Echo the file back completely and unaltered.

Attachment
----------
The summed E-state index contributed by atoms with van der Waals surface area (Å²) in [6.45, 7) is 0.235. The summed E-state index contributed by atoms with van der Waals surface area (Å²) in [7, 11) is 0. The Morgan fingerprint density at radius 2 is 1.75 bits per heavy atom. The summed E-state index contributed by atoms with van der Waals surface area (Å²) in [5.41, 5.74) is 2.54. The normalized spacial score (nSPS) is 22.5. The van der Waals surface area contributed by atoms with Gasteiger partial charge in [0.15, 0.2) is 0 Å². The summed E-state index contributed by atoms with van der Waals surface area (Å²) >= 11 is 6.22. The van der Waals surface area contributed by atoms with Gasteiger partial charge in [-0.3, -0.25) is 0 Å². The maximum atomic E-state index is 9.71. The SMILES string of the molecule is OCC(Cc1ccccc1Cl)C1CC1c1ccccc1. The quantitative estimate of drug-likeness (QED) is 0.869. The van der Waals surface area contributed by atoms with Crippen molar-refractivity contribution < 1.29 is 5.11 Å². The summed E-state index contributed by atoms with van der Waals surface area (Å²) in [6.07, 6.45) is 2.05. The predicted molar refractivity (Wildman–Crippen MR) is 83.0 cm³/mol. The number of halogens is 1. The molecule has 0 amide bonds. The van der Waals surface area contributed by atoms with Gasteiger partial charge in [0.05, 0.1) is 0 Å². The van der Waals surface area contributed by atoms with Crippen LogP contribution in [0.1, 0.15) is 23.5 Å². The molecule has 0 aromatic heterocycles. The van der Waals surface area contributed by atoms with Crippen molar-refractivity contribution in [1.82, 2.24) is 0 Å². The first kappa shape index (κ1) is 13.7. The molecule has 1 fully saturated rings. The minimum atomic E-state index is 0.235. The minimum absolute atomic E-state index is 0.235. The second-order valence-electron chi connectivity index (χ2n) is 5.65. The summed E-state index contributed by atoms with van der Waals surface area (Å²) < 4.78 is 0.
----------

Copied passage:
The summed E-state index contributed by atoms with van der Waals surface area (Å²) in [6.45, 7) is 0.235. The summed E-state index contributed by atoms with van der Waals surface area (Å²) in [7, 11) is 0. The Morgan fingerprint density at radius 2 is 1.75 bits per heavy atom. The summed E-state index contributed by atoms with van der Waals surface area (Å²) in [5.41, 5.74) is 2.54. The normalized spacial score (nSPS) is 22.5. The van der Waals surface area contributed by atoms with Gasteiger partial charge in [0.15, 0.2) is 0 Å². The summed E-state index contributed by atoms with van der Waals surface area (Å²) >= 11 is 6.22. The van der Waals surface area contributed by atoms with Gasteiger partial charge in [-0.3, -0.25) is 0 Å². The maximum atomic E-state index is 9.71. The SMILES string of the molecule is OCC(Cc1ccccc1Cl)C1CC1c1ccccc1. The quantitative estimate of drug-likeness (QED) is 0.869. The van der Waals surface area contributed by atoms with Crippen molar-refractivity contribution < 1.29 is 5.11 Å². The summed E-state index contributed by atoms with van der Waals surface area (Å²) in [6.07, 6.45) is 2.05. The predicted molar refractivity (Wildman–Crippen MR) is 83.0 cm³/mol. The number of halogens is 1. The molecule has 0 amide bonds. The van der Waals surface area contributed by atoms with Gasteiger partial charge in [0.05, 0.1) is 0 Å². The van der Waals surface area contributed by atoms with Crippen LogP contribution in [0.1, 0.15) is 23.5 Å². The molecule has 0 aromatic heterocycles. The van der Waals surface area contributed by atoms with Crippen molar-refractivity contribution in [1.82, 2.24) is 0 Å². The first kappa shape index (κ1) is 13.7. The molecule has 1 fully saturated rings. The minimum atomic E-state index is 0.235. The minimum absolute atomic E-state index is 0.235. The second-order valence-electron chi connectivity index (χ2n) is 5.65. The summed E-state index contributed by atoms with van der Waals surface area (Å²) < 4.78 is 0.